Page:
How to Stick to Your New Year’s Fitness Resolutions

Many people make exercise and a healthier diet a part of their goals for the New Year. But getting started and keeping at this goal can be difficult, especially for older folks who haven’t been very active in recent years. It’s common for the initial enthusiasm to fizzle out and for the demands of daily life to eat away at the resolve to exercise. The good news is that there are achievable ways to stick to your New Year’s fitness resolutions.

Set realistic goals
Setting unrealistic expectations about exercise will likely result in frustration and abandoning your fitness routine. The first step to achieving your fitness goals is to identify what you want to accomplish and recognize the reason why you’ve made the goals. “Having a process in place with setting the goal, knowing why you are setting the goal, and then how you will work toward your goal will enhance your effectiveness on reaching these goals,” says sports psychologist Hilary Cauthen

Start out with baby steps
The Harvard Health Newsletter recommends that once you’ve decided on your long-term goal, break it down into achievable, monthly targets. For example, if your ultimate goal is to walk for 30 minutes five days a week, as medical experts recommend, the newsletter advises, “during the first month, focus on walking three days a week for at least 10 minutes or longer each time. During the second month, walk an additional day per week (so you’re up to walking four days a week). Add another day in the third month. Then, every two weeks, extend each walking session by five minutes until you reach your goal.”

Maintain your motivation
Once you’ve started your fitness routine and are working toward the goals you’ve set, the next challenge is sticking to your plan. Daily life presents many reasons to put off exercising, and rationalizations are easy: I’m busy, I’m tired, it’s raining, missing one day won’t matter.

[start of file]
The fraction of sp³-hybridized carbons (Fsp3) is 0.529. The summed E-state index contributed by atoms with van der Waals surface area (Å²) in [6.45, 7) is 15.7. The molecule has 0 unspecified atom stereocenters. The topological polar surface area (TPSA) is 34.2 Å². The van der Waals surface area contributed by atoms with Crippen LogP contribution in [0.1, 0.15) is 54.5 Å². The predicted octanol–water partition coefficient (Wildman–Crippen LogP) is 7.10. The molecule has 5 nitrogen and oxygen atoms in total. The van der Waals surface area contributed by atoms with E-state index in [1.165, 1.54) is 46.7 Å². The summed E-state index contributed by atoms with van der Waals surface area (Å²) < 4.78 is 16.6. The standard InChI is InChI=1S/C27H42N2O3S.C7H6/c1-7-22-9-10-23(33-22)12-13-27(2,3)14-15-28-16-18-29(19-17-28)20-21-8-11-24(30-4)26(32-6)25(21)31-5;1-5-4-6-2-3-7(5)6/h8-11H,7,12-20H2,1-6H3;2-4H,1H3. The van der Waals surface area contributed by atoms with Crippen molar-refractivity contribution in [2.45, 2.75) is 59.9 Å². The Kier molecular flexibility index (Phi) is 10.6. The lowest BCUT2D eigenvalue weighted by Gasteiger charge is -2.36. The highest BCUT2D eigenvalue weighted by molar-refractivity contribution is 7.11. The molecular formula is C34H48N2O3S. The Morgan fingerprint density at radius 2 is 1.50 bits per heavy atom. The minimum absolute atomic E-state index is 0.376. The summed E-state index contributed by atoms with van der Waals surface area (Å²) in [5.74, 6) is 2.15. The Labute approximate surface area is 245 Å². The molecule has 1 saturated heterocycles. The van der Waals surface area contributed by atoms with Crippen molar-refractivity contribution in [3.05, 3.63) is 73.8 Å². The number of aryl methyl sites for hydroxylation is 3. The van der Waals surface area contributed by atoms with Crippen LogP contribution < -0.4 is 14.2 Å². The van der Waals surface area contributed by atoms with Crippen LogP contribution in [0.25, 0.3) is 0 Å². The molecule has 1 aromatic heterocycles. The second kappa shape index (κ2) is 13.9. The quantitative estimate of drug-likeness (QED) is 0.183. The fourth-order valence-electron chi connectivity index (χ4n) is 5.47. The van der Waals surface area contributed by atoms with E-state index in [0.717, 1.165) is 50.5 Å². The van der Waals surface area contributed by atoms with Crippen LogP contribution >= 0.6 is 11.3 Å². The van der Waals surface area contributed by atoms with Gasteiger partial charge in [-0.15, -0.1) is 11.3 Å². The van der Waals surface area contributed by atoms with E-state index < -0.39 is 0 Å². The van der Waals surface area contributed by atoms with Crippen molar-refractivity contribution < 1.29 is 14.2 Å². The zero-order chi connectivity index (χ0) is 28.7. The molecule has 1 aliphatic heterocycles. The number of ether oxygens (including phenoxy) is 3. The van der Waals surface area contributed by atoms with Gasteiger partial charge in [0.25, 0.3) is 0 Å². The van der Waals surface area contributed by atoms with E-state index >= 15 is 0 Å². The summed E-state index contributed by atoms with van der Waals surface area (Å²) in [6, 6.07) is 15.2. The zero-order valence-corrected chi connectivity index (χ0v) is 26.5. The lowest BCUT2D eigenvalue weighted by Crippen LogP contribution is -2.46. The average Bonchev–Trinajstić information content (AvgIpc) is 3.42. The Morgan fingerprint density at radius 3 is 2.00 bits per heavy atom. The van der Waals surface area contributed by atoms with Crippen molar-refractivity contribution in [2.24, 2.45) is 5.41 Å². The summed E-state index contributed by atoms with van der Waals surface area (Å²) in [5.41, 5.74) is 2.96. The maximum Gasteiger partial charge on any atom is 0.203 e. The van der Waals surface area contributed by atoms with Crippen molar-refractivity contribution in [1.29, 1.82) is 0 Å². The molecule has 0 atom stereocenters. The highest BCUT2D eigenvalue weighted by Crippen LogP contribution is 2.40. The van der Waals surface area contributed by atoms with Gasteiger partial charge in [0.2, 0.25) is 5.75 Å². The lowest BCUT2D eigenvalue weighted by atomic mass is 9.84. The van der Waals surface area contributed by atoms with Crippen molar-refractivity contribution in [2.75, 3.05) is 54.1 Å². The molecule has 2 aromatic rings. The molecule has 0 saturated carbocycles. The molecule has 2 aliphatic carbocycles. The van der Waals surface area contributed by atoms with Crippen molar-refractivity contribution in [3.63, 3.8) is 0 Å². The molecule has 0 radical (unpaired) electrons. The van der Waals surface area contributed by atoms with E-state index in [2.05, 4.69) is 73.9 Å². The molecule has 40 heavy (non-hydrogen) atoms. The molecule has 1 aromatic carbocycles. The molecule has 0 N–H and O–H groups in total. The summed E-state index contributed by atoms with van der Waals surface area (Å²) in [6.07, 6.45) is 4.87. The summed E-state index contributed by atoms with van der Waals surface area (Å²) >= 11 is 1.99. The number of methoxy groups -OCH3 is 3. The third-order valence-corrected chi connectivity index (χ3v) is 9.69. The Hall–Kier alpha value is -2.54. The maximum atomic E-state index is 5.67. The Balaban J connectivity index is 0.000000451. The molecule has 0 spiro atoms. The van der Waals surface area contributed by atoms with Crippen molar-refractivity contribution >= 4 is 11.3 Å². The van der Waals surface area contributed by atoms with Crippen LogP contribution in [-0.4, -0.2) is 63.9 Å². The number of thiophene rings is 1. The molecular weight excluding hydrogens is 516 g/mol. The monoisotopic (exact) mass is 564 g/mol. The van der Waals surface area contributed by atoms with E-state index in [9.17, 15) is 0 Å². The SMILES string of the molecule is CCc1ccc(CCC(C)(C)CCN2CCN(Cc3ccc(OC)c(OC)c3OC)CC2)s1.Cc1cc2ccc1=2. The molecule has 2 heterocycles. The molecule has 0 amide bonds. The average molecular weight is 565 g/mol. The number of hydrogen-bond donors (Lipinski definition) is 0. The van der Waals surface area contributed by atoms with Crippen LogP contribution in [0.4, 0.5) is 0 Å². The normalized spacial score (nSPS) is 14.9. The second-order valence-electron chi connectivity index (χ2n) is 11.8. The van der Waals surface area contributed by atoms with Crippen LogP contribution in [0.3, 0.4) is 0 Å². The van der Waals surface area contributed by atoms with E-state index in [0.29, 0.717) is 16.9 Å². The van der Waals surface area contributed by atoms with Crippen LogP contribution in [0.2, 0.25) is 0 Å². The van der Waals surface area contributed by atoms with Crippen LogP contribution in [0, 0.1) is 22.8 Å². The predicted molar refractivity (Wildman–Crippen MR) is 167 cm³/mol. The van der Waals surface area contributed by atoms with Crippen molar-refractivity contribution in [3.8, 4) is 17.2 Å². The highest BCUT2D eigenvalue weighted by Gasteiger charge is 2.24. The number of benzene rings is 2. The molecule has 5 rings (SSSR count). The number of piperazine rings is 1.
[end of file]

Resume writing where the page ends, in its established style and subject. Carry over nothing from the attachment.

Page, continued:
To maintain the motivation to exercise regularly, a variety of approaches will help transform your attitude toward exercise and ultimately change your behavior:

  • Focus on finding the intensity and length of exercise that you’re capable of performing. This step will  
  • Keep making small, incremental improvements as you slowly work toward your goals.
  • Make it fun. Exercise shouldn’t become a task that you dread. Make it one of the highlights of your day by enjoying exercising with a friend or your dog. Explore new places and meet new people. The more you enjoy exercise, the more likely it will become a permanent habit and an activity that you look forward to each day.
  • Find simple ways to incorporate extra exercise into your normal routine. For example, if your goal is to walk more, park in spots farther away from your office or stores. Take stairs instead of elevators.
  • Use habit stacking. If you’re having trouble incorporating exercise into your daily routine, try exercising before or after one of your established habits. For example, if you’re goal is to walk 30 minutes a day, start taking a walk so that it ends just before your normal lunchtime.
  • Keep a daily exercise log. Each day, write down what you did (for example, walked 20 minutes), where you did it, how you felt, and anything else that matters to you. Add in your scheduled rest days. If you take other days off, include those in your log, and write down the reason why you didn’t exercise, such as you had a cold or were traveling. The log will show you how you’re progressing, whether you’re falling behind, and where you may need to make changes.
  • Reward yourself. Whether it’s a symbolic slap on your own back, a victory lap when you’ve reached a new plateau, or treating yourself to a meal, find small ways to celebrate achieving your incremental goals and your ultimate goal.  

These steps will help you modify your behavior so that exercise will soon become a part of your daily routine.

Count your steps with the free Heart Club App

If your fitness goal is to walk more, a good way to track your progress and stay motivated is to count your steps. Heart Club, our app developed by our founder and a cardiologist trained at the Mayo Clinic, includes a step counter that helps you maintain a healthy lifestyle. This all-in-one app helps you track your activity, check your blood pressure, and have access to important medical data — all on your phone. Learn how Heart Club can help you make walking a part of your daily fitness goals. 

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